Embracing the "To Live For" Philosophy

  • by Larry Stanleigh, BSc, MSc, DDS, FAGD, FADI, FICD, FACD, FPFA
  • May 2, 2019, 13:42 PM
Eating is essential for life. It is not only necessary to keep us alive, but also can be a source of great pleasure and important social interaction. Not surprisingly, a great portion of our lives is devoted to preparing and eating food.

A common misconception is that dentists do not approve of some types of culinary indulgences. For example, my patients think that I disapprove of Halloween and the consumption of candy on that day. I tell them that we only have one life to live, so why not enjoy it. Even if you believe in reincarnation, you only remember one life at a time. So savor the moment, and just make sure you brush your teeth well afterward.

My wife is from a family of amazing home chefs. Her mom prepares incredible Gujarati vegetarian food with East African flavors. Food prepared by my mother-in-law is better than any restaurant food I have ever eaten. My father-in-law is just as good, as are my wife’s five siblings. Family events are all about the food ― and we eat well. At home, my wife makes meals from scratch that are delicious and healthy in almost no time at all.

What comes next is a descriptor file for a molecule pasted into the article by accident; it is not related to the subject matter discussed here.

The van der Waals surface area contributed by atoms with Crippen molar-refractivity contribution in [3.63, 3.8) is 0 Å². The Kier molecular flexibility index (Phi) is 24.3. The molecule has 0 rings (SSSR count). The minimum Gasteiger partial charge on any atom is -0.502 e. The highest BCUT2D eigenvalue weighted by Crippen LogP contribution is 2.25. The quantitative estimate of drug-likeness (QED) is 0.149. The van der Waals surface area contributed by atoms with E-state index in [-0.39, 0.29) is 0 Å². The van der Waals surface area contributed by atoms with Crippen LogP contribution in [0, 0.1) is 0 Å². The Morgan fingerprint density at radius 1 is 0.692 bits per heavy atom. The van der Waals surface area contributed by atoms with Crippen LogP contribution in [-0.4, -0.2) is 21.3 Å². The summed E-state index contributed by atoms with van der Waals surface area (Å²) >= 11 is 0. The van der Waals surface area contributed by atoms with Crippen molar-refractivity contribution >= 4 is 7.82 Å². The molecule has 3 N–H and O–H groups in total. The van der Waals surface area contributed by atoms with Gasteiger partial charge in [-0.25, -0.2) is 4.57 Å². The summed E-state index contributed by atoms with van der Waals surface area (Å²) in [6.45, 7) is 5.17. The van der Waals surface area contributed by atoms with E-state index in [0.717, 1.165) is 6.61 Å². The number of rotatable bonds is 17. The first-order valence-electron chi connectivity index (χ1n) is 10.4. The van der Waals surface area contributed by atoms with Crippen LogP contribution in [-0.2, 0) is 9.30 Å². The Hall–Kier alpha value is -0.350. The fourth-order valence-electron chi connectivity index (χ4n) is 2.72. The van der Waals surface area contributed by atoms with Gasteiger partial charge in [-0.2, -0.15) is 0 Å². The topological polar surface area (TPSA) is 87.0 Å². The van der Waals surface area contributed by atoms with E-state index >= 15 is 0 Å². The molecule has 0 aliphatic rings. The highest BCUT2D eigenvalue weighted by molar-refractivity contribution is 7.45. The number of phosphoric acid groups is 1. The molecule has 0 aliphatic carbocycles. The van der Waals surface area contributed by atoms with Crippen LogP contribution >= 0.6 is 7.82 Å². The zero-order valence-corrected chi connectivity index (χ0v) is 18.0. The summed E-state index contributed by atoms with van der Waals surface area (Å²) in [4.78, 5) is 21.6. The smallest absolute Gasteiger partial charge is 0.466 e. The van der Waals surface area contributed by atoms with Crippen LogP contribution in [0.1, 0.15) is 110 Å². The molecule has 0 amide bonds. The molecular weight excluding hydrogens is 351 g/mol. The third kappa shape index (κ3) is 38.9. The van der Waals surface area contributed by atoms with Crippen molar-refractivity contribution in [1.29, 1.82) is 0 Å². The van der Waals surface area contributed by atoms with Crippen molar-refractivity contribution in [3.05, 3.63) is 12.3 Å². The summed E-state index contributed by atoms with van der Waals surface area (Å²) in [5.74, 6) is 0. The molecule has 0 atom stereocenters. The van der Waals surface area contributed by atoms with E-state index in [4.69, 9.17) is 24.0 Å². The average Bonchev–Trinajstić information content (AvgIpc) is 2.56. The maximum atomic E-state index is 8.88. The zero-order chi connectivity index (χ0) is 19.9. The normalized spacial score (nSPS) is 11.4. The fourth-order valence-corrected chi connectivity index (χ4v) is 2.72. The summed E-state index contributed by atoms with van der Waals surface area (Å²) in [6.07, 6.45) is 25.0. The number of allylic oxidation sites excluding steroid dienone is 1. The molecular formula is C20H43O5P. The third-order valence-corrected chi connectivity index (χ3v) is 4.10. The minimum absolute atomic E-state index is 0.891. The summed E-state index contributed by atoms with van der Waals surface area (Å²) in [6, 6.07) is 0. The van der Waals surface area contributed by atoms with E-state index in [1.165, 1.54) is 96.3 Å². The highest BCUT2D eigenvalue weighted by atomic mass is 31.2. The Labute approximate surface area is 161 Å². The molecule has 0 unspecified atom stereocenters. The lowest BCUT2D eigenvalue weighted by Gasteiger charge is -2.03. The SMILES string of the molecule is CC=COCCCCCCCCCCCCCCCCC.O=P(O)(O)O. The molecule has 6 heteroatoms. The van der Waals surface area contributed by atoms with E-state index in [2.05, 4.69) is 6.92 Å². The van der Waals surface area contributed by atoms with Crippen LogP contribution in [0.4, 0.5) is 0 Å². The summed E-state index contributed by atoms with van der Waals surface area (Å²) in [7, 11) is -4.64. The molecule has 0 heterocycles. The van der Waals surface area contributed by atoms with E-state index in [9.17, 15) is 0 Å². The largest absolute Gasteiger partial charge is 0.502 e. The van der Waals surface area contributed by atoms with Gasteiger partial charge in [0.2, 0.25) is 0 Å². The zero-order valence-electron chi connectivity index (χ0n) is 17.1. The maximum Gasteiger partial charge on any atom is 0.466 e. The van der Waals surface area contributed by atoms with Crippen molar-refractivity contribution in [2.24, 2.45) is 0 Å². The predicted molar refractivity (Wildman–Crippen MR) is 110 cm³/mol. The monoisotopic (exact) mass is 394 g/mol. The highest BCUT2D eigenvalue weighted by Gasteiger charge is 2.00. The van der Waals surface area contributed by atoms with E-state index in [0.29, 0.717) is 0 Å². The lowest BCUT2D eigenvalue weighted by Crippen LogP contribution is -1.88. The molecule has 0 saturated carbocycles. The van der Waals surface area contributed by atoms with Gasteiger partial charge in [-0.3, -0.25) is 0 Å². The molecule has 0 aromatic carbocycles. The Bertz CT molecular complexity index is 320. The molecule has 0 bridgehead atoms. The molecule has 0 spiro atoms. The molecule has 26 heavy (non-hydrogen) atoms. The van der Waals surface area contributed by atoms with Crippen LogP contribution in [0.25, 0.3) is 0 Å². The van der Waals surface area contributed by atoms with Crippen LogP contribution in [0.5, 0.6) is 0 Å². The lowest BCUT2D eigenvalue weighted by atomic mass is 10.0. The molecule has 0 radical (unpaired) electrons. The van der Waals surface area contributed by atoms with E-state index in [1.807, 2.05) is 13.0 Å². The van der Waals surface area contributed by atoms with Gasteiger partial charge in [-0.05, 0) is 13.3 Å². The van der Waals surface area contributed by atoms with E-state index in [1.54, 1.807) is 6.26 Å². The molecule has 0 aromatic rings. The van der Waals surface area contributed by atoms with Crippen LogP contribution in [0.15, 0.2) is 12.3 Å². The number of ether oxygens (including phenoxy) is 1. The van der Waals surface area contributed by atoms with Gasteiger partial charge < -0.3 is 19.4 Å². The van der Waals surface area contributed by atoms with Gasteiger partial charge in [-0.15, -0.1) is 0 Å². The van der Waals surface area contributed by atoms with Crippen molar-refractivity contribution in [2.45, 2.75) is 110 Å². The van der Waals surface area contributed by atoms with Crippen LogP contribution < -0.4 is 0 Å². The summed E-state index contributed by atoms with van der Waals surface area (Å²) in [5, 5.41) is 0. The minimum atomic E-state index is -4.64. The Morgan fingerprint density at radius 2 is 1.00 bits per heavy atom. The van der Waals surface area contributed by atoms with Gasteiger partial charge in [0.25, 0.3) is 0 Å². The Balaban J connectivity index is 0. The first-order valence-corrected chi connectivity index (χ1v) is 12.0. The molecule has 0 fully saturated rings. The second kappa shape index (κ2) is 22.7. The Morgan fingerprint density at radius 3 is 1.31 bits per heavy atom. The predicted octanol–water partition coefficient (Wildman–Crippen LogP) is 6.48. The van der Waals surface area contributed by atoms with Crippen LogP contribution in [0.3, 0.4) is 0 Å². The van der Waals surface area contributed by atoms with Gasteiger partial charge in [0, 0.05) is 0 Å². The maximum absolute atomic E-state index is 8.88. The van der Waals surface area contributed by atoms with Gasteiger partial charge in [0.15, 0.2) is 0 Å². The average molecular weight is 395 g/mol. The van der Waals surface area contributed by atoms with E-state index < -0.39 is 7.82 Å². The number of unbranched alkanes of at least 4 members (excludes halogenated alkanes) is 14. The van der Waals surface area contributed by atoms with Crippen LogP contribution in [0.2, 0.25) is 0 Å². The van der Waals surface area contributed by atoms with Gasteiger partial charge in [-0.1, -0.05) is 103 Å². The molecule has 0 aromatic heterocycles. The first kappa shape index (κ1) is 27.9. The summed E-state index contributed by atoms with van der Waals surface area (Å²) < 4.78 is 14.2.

Why do I admire culinary talent so much? Because I hate being in the kitchen. There are a million other things I would rather do than prepare food. So when it’s my turn to cook, I order in, or we go out. That old saying: “My favorite thing to make for dinner is a reservation,” definitely rings true for me. My usual way to call my family to dinner is, “OK kids, get in the car.”

I have had the good fortune to travel extensively, frequently with my family. As a result we eat out frequently, especially when we are travelling. I have to tell you that from my experience Calgary is one of the world’s best kept secrets for dining. It has amazing restaurants with amazingly creative chefs who prepare delicious food. We regularly discover an incredible dish or flavor when we’re there, or something that is amazing. 

You know that other old expression about food that is so good, “it is to die for”? Once, in Calgary, my then 5-year-old daughter Samara took exception to that phrase. She said, “Why would you want to die? Once you are dead, you cannot enjoy it. You should say, it is to live for!”

What a profound statement. Out of the mouth of babes, which is yet another old, commonly used expression. But, this time, it was absolutely appropriate. 

Now my family no longer uses the “to die for” expression. We say instead that great food is to live for. I hope you will think of extraordinary culinary experiences that way, too.
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